Real Life Inception – Getting Closer to Social Dreaming

Daniel Oldis, a software engineer and former teacher from Costa Mesa, Calif. uses little more than a special EEG headband called the Zeo, a red light bulb, some clever programming skills and an Internet connection to engage in what he calls “social dreaming”.

It derived from four decades of research involving Lucid Dreaming and recent invitations to other lucid dreamers that he found online, taking part in his open protocol experiment.

Lucid dreaming refers to the ability to become aware during a dream that you are in fact, dreaming, and being able to exert some control over what happens in the dream. According to Odis, people can develop it as a mental skill, though introverted and creative types tend to have an easier time.

Oldis’ experiments in social dreaming rely on a few key foundations: A) That someone who is dreaming can sometimes recognize a physical cue, such as a light-bulb that turns on while they are in deep sleep. There are actually a few gadgets like the NovaDreamer, which are designed to nudge people into lucid dreams with a cue like light or sound. Oldis prefers using EEG devices that he’s hacked.

B) That if the person having a “lucid dream” becomes aware of the light cue while in their dream, they can sometimes signal back to the “awake” world with a unique physical gesture, such as looking twice to the left.

C) That if an EEG device can capture that unique eye, or hand signal, and can transmit it over the Internet to another dreamer, it could also turn on a light where the other dreamer is, to send them a cue too. This is the interesting part: one person having a lucid dream, could “ping” another dreaming person, and hopefully cause them to become lucidly aware of the first person in their dream.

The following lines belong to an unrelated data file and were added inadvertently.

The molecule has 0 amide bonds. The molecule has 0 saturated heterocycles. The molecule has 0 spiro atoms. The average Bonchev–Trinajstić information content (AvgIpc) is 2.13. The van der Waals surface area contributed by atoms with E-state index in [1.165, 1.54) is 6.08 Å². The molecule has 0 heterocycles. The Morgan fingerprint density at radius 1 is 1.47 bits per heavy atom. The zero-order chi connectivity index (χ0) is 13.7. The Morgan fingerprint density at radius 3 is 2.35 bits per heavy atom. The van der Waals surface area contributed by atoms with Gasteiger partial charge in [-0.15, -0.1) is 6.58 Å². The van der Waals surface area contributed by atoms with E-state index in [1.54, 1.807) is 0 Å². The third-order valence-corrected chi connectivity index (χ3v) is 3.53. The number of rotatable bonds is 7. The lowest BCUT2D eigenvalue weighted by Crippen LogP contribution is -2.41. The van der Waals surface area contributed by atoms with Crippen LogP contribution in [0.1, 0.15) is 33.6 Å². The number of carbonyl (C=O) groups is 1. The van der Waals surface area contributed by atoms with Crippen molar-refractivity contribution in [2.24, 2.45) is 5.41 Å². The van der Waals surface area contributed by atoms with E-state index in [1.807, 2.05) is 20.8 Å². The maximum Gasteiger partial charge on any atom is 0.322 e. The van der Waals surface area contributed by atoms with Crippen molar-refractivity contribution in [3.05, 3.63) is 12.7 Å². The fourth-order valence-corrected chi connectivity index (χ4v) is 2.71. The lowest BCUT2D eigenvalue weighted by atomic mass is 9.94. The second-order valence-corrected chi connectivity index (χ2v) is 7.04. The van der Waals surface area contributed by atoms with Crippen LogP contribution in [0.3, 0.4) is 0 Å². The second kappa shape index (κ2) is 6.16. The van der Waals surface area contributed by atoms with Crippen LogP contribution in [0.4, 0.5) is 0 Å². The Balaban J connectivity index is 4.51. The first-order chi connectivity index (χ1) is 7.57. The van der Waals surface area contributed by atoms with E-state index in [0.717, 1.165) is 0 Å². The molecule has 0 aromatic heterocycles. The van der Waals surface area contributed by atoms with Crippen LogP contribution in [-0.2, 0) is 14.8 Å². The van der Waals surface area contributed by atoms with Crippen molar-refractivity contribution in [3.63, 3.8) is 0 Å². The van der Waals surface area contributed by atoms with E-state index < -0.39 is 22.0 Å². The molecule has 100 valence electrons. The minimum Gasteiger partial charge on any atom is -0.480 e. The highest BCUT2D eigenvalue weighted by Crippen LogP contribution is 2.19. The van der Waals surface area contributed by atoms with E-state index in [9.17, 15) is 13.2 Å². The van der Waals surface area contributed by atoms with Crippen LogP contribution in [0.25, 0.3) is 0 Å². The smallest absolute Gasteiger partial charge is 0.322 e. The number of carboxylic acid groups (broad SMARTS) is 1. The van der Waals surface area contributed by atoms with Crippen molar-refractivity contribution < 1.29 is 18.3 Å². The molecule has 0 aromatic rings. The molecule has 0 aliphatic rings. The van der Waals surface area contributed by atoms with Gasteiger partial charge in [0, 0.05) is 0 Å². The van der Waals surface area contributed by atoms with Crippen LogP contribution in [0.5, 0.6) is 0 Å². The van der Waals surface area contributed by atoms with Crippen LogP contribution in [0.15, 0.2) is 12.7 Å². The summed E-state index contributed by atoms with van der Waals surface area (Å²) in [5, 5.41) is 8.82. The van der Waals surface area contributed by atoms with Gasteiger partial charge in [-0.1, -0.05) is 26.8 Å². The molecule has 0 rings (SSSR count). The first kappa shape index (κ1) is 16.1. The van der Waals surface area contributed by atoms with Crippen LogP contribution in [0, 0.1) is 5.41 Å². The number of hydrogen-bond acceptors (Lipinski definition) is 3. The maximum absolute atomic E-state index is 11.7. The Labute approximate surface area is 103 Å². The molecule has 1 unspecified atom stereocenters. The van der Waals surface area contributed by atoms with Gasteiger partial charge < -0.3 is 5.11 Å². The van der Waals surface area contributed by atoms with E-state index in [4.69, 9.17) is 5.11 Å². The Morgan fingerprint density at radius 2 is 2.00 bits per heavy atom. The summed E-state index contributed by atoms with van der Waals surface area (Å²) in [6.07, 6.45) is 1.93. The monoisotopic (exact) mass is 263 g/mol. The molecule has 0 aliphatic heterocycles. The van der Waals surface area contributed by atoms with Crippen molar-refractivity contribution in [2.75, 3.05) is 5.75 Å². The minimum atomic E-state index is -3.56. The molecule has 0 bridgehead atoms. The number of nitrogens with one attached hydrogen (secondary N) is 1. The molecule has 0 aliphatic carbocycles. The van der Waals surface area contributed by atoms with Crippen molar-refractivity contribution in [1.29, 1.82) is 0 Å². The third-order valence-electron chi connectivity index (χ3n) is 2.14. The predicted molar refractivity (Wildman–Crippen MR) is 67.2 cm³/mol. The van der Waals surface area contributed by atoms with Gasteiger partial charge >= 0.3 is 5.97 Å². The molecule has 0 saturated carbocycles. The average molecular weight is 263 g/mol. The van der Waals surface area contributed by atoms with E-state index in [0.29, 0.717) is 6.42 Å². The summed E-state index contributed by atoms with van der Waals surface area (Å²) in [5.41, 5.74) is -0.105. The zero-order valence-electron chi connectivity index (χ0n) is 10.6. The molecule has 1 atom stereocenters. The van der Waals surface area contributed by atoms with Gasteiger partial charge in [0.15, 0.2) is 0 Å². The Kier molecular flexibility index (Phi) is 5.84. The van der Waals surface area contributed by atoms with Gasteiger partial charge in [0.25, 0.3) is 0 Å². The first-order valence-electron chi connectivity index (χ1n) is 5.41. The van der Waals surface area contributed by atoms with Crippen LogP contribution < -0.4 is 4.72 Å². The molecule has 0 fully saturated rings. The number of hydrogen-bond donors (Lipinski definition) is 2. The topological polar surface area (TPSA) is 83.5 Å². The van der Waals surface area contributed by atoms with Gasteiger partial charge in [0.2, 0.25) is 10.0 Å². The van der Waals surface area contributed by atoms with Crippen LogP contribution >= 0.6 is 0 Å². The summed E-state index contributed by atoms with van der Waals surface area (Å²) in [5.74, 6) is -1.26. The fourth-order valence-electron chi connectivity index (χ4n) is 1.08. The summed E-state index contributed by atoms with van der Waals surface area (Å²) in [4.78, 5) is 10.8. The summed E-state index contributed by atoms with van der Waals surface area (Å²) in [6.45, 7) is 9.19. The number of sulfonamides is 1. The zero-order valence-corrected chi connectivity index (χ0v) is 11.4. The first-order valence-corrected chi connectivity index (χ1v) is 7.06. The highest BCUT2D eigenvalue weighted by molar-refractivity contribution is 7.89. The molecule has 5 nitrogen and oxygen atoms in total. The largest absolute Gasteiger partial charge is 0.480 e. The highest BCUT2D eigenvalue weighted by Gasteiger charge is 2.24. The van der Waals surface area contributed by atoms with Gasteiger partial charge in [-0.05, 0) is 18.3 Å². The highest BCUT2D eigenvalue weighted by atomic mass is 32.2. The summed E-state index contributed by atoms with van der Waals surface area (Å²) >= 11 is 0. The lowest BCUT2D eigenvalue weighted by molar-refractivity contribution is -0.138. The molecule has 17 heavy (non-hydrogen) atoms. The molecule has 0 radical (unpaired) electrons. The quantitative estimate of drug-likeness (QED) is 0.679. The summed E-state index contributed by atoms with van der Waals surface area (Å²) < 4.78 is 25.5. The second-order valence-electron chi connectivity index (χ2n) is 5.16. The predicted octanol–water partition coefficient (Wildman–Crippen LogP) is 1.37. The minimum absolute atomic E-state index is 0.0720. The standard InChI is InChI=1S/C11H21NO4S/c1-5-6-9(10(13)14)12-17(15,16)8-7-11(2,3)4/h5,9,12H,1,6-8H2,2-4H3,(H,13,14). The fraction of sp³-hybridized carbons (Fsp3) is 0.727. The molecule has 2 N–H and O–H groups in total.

Inception, in real life?

In one experiment, Oldis tried to ping another colleague, Marjorie Kaye, who was also wearing an EEG device and could receive his signal via the website

In his dream, Oldis saw a light flare on a cruise ship. Realizing he was dreaming, Oldis sent his “left-left” signal, which was picked up by the Zeo wrapped around his head, transmitted through the website, before turning on a similar light for Kaye. What she then saw in her dream was a glowing “Exit” sign in a theater. Before she could signal back with a deliberate eye movement, however, Kaye woke up.

Some smartphone apps like SleepCycle and DreamOn, along with the wristband product Lark and mask REM Dreamer or DreamStar can be used to detect REM sleep, with some even sending data to a common website, but that’s only half the story. You generally need a way to signal from the dream, with eye movements, or signal into a dream with lights. Any device for social dreaming adventures would need to be able to accommodate this as well.

Gamers, smile: Research showing that video gamers are more likely to be better lucid dreamers, and sees an opportunity for a future form of social media that employs a growing use of brain-reading gadgets like the Zeo,Muse and others.

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